Will the Aussie dollar fall against the greenback?
The Australian dollar has been holding steady around US75c, hitting an eight-month high of US76c on Monday.
Only last week, Saxo Bank's Steen Jakobsen suggested it was boom time for the Australian currency and was betting on the Australian dollar reaching parity with the USD but other analysts suggest it could go the other way.
Rallying on the back of the price of iron ore and then slipping on the back of an oil price slump, it's anybody's guess which way the Australian dollar will go.
Of course the other factor will be the outcome of the two-day US Federal Reserve meeting which is currently taking place.
So, will the rally continue or will we see the Australian dollar head south?
We ask prominent economists Craig James from CommSec, Shane Oliver from AMP and Chris Weston from IG for their forecasts.
Craig James, chief economist, CommSec
The Aussie dollar has posted solid gains over the past seven weeks, lifting around US7 cents or around 10%.
Still, it has hardly lifted in isolation with the iron ore price gaining 38% over the same period, oil rising by more than 30% and gold lifting by around 15%.
But while sentiment on the global economy has seemingly shifted from gloom to boom, there are headwinds preventing the Aussie dollar from rising further.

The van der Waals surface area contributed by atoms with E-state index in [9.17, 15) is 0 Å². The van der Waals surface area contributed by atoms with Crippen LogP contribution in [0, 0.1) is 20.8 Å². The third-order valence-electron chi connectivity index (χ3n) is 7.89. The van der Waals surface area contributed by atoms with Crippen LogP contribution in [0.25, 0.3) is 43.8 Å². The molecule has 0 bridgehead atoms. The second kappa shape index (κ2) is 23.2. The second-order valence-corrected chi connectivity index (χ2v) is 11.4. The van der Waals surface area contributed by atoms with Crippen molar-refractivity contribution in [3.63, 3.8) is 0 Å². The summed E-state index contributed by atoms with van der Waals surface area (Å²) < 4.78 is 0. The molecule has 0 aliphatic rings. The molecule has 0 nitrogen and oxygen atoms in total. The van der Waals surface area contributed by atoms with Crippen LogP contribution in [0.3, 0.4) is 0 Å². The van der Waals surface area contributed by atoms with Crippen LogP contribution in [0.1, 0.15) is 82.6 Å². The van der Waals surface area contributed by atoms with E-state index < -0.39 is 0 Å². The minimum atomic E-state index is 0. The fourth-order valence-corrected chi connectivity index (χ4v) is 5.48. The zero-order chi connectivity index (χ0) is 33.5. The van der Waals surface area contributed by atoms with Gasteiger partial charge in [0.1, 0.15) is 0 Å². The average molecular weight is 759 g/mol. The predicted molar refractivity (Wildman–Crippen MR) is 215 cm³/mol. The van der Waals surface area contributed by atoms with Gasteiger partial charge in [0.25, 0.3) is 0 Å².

Commodity markets are still characterised by over-supplied conditions; US rates are poised to rise over 2016, underpinning the greenback; and China, Europe and Japan all face challenges in lifting economic growth.
In addition the Reserve Bank will likely return to jawboning the currency lower if the strengthening trend persists.
We are more inclined to think that the Aussie dollar will settle in the low 70s against the greenback over 2016.
Shane Oliver, head of investment Strategy and chief economist, AMP Capital Investors
From its low in January the Australian dollar has had a bounce of around 10% thanks to a less hawkish Fed, a rebound in commodities and shares, some positive economic data in Australia and an unwinding of speculative short positions.
The Aussie dollar could still go a bit higher in the short term however, just as we saw with the 9% bounce in the $A in early 2014, any further short term strength is unlikely to go too far.
The broad downtrend is likely to resume as the interest rate differential in favour of Australia narrows as the RBA eventually cuts the cash rate again or at least resorts to jawboning the $A lower and the Fed eventually resumes hiking, commodity prices remain weak and the $A undertakes its usual undershoot of fair value.
Over the next 12 months I expect it to head towards $US0.60.
Chris Weston, chief market strategist, IG
The recent strength in the AUD has certainly surprised in 2016, but the upside from here should be tougher going with the RBA likely to become more active in its disdain for recent strength.
The direction of the AUD really depends on asset price volatility and whether oil, iron ore and base metals can hold their recent rally. If these inputs hold then "fair value" is close to current levels, but that is a big if and a pick-up in volatility would see the AUD under pressure.
Looking at rate expectations, swaps are pricing in around one rate cut this calendar year from the RBA, while the odds of a Fed hike in the June meeting are 50%.
Given I see the RBA on hold this year and the Fed hiking in June, the AUD/USD at $0.7500 seems fair. However, the risks are to the downside, but I don't currently envisage a collapse.
My base case is AUD/USD trades in a range of 70c to 76c for the remainder of the year.